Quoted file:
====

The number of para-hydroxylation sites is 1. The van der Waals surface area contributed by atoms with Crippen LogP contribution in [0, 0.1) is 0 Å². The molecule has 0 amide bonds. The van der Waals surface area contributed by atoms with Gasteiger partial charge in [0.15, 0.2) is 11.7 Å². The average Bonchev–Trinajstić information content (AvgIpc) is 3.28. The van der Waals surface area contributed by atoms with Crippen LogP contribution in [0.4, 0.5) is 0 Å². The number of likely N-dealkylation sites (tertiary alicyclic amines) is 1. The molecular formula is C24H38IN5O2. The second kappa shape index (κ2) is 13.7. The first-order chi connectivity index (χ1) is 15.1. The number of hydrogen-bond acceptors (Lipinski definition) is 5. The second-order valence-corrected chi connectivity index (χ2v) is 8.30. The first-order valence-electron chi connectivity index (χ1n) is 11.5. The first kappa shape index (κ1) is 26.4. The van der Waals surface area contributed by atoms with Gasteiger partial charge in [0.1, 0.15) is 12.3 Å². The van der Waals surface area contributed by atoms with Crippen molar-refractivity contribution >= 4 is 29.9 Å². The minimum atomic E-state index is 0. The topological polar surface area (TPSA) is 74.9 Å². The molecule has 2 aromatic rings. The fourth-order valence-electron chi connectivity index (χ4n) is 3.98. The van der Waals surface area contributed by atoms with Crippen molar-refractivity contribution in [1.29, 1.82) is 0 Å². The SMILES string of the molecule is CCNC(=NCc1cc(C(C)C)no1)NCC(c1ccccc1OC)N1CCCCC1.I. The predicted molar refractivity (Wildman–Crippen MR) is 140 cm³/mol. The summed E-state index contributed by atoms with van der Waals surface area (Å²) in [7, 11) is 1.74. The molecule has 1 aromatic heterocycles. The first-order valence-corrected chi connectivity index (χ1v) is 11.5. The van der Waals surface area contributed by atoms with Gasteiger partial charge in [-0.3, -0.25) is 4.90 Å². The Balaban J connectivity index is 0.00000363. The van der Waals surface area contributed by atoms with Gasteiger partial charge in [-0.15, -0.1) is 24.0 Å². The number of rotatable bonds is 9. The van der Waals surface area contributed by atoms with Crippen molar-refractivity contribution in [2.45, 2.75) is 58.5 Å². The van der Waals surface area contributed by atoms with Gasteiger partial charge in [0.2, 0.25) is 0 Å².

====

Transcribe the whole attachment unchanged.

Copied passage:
The number of para-hydroxylation sites is 1. The van der Waals surface area contributed by atoms with Crippen LogP contribution in [0, 0.1) is 0 Å². The molecule has 0 amide bonds. The van der Waals surface area contributed by atoms with Gasteiger partial charge in [0.15, 0.2) is 11.7 Å². The average Bonchev–Trinajstić information content (AvgIpc) is 3.28. The van der Waals surface area contributed by atoms with Crippen LogP contribution in [0.4, 0.5) is 0 Å². The number of likely N-dealkylation sites (tertiary alicyclic amines) is 1. The molecular formula is C24H38IN5O2. The second kappa shape index (κ2) is 13.7. The first-order chi connectivity index (χ1) is 15.1. The number of hydrogen-bond acceptors (Lipinski definition) is 5. The second-order valence-corrected chi connectivity index (χ2v) is 8.30. The first-order valence-electron chi connectivity index (χ1n) is 11.5. The first kappa shape index (κ1) is 26.4. The van der Waals surface area contributed by atoms with Gasteiger partial charge in [0.1, 0.15) is 12.3 Å². The van der Waals surface area contributed by atoms with Crippen molar-refractivity contribution >= 4 is 29.9 Å². The minimum atomic E-state index is 0. The topological polar surface area (TPSA) is 74.9 Å². The molecule has 2 aromatic rings. The fourth-order valence-electron chi connectivity index (χ4n) is 3.98. The van der Waals surface area contributed by atoms with Crippen molar-refractivity contribution in [1.29, 1.82) is 0 Å². The SMILES string of the molecule is CCNC(=NCc1cc(C(C)C)no1)NCC(c1ccccc1OC)N1CCCCC1.I. The predicted molar refractivity (Wildman–Crippen MR) is 140 cm³/mol. The summed E-state index contributed by atoms with van der Waals surface area (Å²) in [7, 11) is 1.74. The molecule has 1 aromatic heterocycles. The first-order valence-corrected chi connectivity index (χ1v) is 11.5. The van der Waals surface area contributed by atoms with Gasteiger partial charge in [-0.3, -0.25) is 4.90 Å². The Balaban J connectivity index is 0.00000363. The van der Waals surface area contributed by atoms with Gasteiger partial charge in [-0.15, -0.1) is 24.0 Å². The number of rotatable bonds is 9. The van der Waals surface area contributed by atoms with Crippen molar-refractivity contribution in [2.45, 2.75) is 58.5 Å². The van der Waals surface area contributed by atoms with Gasteiger partial charge in [0.2, 0.25) is 0 Å².